A PRIVATE WAR had its USA premiere the opening night of the Mill Valley Film Festival (MVFF42) October 4, 2018. The screening was prior to Time Magazine having designated “The Guardians of Truth,” as its 2018 person of the year— and before the targeted killing of journalist Jamal Khashoggi in the Turkish Saudi Arabian embassy. Acclaimed documentarian Director Mathew Heineman’s supposed biopic focuses on the life, career and death of US born war correspondent for the London Sunday Times, Marie Colvin. Surprisingly, Heineman has chosen to re-tool his award winning considerable documentary skills to create this, his first narrative film. A PRIVATE WAR is many things, a Hollywood mirror biopic not being among them. Instead, this screen work is a gift of reality wrapped in art.
Marie Colvin was killed in Homs, Syria, in 2012— during the second year of the Syrian civil war. This war still continues at this writing and is key to the undeclared World War raging in the Middle East with players from multiple nations beyond the region. Dying along with Marie was the acclaimed French freelance photojournalist Rémi Ochlik. For nearly thirty years Colvin had covered the “Middle Eastern War beat.” Her reports uniquely defined the inhumanity of war while she herself role-modeled a hard boiled compassion, accuracy and truth. She focused on the rights of civilians trapped in the cross-fires of hell on earth. An autopsy conducted in Damascus by the Syrian government concluded Marie Colvin was killed by an “improvised explosive device filled with nails.” These are the facts but there is more to the film.
Heineman’s film begins with the image of a decimated house, in the demolished city of Homs where thousands and Colvin died. It is so haunting that the viewer should be forewarned that it will wrench you from your sleep months after the screening. You will scramble to play catch up. The film asks the viewer to choose… “What side are you on?” Weeks later you will try to understand the history of how the wars in Chechnya, Kosovo, Sierra Leone, Zimbabwe, Iran Libya Sri Lanka, East Timor and Syria became part of the same war — the war were the most vulnerable, the noncombatants, are used as cannon fodder over near a century.
Photojournalist Paul Conroy was injured in the attack that took Marie and Remi. He survived to provide context to his colleagues’ final hours. Crazy with purpose, Colvin had used her satellite phone to speak—one last time—the truth of the devastation of the civilian population of Syria. Six years later, in 2018 a Syrian Forces defectors testimony was unsealed by a USA court. The document presented evidence that the forces of Assad, the president of Syria, locked into the slain Colvin’s phone transmission to target and kill her.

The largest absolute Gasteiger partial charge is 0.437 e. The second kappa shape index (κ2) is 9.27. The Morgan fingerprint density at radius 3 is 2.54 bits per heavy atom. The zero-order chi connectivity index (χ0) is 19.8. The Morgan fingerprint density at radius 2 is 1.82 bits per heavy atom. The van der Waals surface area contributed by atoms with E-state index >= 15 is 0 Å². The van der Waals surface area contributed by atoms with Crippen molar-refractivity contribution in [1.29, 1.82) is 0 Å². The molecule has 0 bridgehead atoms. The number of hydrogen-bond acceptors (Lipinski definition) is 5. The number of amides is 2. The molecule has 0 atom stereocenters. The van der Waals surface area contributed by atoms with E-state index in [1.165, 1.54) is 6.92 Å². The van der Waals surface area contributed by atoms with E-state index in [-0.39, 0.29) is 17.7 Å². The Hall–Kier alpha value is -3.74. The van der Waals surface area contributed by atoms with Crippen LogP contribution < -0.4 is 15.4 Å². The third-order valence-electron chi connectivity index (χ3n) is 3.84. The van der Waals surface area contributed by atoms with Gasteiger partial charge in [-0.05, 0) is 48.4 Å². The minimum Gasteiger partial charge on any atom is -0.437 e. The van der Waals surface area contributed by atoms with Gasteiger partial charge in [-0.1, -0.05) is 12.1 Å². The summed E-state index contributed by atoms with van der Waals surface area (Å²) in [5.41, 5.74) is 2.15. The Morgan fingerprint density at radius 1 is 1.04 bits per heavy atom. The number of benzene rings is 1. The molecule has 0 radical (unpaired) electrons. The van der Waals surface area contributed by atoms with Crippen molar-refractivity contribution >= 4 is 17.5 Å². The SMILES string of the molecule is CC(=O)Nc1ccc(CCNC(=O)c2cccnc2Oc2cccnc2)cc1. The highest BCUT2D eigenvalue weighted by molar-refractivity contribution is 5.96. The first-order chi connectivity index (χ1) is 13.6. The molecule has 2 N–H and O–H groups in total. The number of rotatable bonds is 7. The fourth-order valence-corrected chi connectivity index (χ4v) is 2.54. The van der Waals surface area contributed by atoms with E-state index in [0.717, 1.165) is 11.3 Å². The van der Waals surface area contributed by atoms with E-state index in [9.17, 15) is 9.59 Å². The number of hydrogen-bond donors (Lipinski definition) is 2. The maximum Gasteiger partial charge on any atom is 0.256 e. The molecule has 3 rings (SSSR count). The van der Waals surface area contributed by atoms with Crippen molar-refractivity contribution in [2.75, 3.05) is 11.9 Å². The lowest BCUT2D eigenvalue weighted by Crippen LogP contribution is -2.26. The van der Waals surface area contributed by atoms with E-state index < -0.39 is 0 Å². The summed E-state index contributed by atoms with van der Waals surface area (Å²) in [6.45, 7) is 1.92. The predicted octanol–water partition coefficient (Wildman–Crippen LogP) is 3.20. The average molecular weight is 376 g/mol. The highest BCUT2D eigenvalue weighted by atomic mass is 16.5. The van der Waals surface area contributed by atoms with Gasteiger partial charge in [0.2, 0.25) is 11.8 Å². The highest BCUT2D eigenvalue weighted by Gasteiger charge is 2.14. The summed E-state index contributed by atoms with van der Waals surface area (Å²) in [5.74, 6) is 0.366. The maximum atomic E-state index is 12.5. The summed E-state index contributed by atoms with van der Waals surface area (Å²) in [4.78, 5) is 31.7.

It is a visually gritty, granular polluted air Colvin breaths. Visually, A PRIVATE WAR ends with that same decimated ruin in Homs where it begins. So why is a film whose story begins and ends in the same place worth telling in yet another way? It is, after all, a story that has been told in documentary film, magazine articles and in books elsewhere. Importantly, much of the script is adapted from an interview by Marie Brenner with Marie in Vanity Fair magazine. That is-- the perspective of the film derives from the war journalist herself telling the world parts of her own story. Therein lay the value.
Screenwriter Arash Amel’s work was challenging because it is not from the perspective of an onlooker. We know what Colvin said —because she said it. But how do you show the vulnerability and sometimes confusion she felt? If the purpose of the film was to leave her feeling, not chronological data, the work has succeeded. Context takes a back seat to the main characters reflection of her times at a given moment.
“Biopic’ is a misnomer — A PRIVATE WAR is a memoir. You jump geography and timeframes. Strangers appear without announcement of names or titles — as they do in one’s own memory. If we can’t tell why the scene is there by Pikes performance — shame on us. The burden of Heineman’s complex film is absolutely carried by the power of Academy Award® nominee Rosamund Pike’s portrayal of Marie Colvin. Pike channels Kate Hepburn, in a role the silver screen actress never played. The performance is no less astounding for the uncanny likeness to miles of available film and sound footage of the slain reporter. Heineman allows Pike to express the pain and suffering in Colvin’s aging battered body, in her womanhood rattled love, and journalistic commitment to truth.
But all is not dour. Pike’s Colvin masterfully conveys the physical comedy of facial expression as an irascibility when the character jokes. This heightens the contrast when actor also brings an exquisite portrayal of a body and mind racked with tragedy. The accuracy of the performance even includes the slight imbalance of gait in the mono-optic, eye patch wearing Colvin—whose distant traumatic brain injury had resulted in a lost dominant eye. By allowing Pike to dive deeply into the body of the woman she portrays, Heineman delivers the character’s inner voice. You can’t write or tell this stuff in words.
A PRIVATE WAR is not a film for the faint, or even exhausted of heart. The actor’s task was to flip the character’s insides to the outside. Even laughing, Pike’s Colvin is always only a tear drop away from being left naked and exposed to the devastations of war, post traumatic stress, and survivor guilt. The audience receives the same, as if from a ricocheting bullet.
For more, see Part II of A PRIVATE WAR: Bioethics meets Guardians of Truth at http://www.bioethicsscreenreflections.com